Brown isn't renowned for his prolific nature and has scored just one try in the 2013/14 Premiership campaign thus far, in addition to the five managed during the 2012/13 season.
However, what he might lack in terms of breakout potential from the back a la Israel Folau, Brown more than makes up for in security. His defensive prowess should not be underestimated.
And that's not to say the versatile virtuoso isn't capable of flair, but there's a lot to be said for how unselfish Brown has a tendency to be, helping Harlequins into that upper bracket of European powers.
Maintaining that standard amid the demands of a domestic season, European involvement and international duties is not something every star can manage, but Brown's constant form on the club scale has ensured that Lancaster hasn't been able to ignore his talents.
4. A Record-Breaking Year
The stats often tend to speak for themselves and such is the case in Brown's impressive 2013.
With 10 appearances to his name this year, the fullback was one international outing short of matching his entire cap tally from the previous five years of national team involvement, having played in 11 games between his 2007 debut and the end of 2012.
Even though he was out on the flank, Brown was also one of just three players to play every minute of England's Six Nations campaign in 2013, Chris Ashton and captain Chris Robshaw being the other two servants to the cause.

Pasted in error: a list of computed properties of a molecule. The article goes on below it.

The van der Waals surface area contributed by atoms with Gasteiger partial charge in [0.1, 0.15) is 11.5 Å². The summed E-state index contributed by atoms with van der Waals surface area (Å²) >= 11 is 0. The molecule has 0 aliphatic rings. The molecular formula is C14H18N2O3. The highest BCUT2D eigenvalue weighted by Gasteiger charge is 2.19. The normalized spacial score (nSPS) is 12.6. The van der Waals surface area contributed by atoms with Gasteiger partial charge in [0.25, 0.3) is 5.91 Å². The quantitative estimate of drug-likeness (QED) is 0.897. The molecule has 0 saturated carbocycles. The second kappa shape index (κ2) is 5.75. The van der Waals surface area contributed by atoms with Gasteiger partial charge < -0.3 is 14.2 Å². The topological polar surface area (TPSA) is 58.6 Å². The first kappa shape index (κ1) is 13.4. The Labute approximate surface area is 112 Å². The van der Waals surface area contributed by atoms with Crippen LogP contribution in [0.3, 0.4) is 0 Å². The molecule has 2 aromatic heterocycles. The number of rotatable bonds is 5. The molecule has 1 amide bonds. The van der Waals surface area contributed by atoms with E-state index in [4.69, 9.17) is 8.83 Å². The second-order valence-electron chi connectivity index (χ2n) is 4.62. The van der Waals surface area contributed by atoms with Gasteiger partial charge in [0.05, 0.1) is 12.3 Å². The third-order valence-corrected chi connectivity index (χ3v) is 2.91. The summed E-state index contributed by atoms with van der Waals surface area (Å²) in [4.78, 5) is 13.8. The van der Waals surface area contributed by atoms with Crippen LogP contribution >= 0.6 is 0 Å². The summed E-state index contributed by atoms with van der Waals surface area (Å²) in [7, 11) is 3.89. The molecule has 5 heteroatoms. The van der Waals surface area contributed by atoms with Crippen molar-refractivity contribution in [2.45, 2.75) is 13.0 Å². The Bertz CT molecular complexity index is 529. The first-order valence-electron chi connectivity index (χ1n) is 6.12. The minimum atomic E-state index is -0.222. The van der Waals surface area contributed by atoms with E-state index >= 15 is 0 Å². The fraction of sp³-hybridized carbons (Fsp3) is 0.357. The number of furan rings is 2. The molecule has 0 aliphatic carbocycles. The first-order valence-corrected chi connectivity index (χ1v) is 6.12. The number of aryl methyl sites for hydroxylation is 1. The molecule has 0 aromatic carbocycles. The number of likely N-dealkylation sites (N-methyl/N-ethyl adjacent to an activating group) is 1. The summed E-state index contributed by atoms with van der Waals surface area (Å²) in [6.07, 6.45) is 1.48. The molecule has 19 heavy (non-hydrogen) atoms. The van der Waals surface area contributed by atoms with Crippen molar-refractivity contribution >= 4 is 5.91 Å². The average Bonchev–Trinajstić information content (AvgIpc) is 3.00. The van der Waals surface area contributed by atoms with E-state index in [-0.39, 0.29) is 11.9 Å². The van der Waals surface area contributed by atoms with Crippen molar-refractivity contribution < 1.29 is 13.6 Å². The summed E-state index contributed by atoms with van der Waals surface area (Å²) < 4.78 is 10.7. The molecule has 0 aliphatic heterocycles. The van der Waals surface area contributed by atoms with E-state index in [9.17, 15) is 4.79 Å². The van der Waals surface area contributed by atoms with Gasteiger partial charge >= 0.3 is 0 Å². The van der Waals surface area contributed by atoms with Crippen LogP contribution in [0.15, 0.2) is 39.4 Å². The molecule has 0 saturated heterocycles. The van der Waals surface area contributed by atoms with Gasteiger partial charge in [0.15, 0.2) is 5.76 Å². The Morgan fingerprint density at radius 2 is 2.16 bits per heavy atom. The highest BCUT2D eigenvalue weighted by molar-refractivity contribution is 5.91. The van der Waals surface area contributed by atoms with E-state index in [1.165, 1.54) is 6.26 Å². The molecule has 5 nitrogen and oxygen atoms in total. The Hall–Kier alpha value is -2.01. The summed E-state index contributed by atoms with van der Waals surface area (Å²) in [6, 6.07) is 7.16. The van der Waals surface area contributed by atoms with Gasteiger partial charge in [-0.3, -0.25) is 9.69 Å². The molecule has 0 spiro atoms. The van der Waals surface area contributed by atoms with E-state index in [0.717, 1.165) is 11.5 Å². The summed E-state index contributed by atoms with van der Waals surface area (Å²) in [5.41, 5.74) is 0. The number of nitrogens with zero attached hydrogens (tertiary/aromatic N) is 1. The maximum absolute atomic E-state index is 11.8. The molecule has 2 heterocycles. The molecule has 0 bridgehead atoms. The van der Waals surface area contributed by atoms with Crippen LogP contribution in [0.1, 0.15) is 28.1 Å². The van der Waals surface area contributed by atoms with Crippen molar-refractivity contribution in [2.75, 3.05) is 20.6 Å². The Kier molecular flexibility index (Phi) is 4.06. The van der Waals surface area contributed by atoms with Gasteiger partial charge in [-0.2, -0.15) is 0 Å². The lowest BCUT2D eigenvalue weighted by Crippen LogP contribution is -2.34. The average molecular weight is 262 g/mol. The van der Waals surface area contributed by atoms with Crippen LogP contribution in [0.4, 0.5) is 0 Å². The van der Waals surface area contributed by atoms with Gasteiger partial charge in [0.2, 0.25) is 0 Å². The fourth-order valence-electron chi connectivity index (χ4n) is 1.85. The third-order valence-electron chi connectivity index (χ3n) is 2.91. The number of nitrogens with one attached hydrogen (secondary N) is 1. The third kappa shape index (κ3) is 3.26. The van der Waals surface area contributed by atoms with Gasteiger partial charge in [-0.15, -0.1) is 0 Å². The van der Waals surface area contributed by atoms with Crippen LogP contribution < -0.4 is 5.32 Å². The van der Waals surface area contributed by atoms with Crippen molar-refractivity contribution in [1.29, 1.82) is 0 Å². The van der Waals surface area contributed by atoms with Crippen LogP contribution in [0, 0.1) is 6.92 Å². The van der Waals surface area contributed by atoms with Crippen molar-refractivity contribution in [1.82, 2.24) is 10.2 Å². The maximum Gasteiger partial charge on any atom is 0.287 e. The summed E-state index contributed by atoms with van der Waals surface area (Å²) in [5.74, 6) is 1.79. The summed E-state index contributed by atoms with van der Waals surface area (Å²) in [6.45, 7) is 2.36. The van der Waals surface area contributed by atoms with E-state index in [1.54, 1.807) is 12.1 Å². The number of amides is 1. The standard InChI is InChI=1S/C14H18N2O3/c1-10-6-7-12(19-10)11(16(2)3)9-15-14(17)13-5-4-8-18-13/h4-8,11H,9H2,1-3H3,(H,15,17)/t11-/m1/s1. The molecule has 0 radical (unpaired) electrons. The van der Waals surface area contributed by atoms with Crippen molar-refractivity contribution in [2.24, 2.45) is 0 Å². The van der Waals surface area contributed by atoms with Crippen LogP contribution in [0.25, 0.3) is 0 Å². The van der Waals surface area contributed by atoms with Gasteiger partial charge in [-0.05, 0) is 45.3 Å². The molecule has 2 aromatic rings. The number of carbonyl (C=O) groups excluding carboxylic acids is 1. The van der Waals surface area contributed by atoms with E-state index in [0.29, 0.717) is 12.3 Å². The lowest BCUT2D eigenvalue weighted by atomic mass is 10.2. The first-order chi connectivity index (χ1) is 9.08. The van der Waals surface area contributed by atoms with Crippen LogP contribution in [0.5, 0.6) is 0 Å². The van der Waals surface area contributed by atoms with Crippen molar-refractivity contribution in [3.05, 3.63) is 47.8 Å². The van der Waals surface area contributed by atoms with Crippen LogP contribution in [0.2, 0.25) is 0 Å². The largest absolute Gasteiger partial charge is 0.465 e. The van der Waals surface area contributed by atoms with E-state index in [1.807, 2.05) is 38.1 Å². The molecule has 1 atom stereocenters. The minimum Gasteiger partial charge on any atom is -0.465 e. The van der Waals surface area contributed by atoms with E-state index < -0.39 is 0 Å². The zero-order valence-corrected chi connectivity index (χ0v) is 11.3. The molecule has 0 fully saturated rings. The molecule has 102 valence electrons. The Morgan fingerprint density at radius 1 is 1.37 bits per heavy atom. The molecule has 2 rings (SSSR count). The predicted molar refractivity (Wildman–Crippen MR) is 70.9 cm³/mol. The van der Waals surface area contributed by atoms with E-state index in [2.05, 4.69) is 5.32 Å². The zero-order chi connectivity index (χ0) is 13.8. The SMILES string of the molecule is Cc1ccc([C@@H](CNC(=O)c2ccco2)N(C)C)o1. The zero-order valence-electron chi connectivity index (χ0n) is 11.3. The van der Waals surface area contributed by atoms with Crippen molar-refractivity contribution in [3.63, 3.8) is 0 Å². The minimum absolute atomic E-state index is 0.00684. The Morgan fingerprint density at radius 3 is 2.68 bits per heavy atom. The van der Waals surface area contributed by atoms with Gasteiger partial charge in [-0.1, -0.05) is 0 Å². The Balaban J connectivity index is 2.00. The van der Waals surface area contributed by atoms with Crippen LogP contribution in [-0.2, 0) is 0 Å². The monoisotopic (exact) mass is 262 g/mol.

If anything, it may not have hurt Brown to miss out on the Lions tour, as the trip to South America played its part as something of a coming-of-age event.
Now, England head toward the 2014 Six Nations knowing full well just how confident a talent they possess in the Hampshire native, who's likely to assume his rightful spot at the back of Lancaster's starting XV.
5. It's Tough at the Top
It's one thing to make one's way to the pinnacle of their trade; it's another thing entirely to make the position one's own.
In Alex Goode and Ben Foden, Brown has been faced with some hefty competition over the past year, with each of those figures showcasing some superb value for Saracens and Northampton Saints, respectively.
With that being the case, Brown has done magnificently to fend off the competition of his peers, starting in each of England's three QBE internationals, and only ever giving way late in the second period of any fixture.
It's partly for that reason that Brown was selected as England's Man of the Series, per QBERugby.co.uk, and 2014 again poses a challenge in the player tying down his reservation as Lancaster's go-to man at fullback.
Brown's 2013 is something of a rags-to-riches tale as he started in relative obscurity, but couldn't have hoped to finish the campaign any more strongly, despite the huge amount of talent snapping at his heels.
As things stand, fullback is a position that looks as stacked with top talent as any other position in the English roster, with Brown at the head of the field.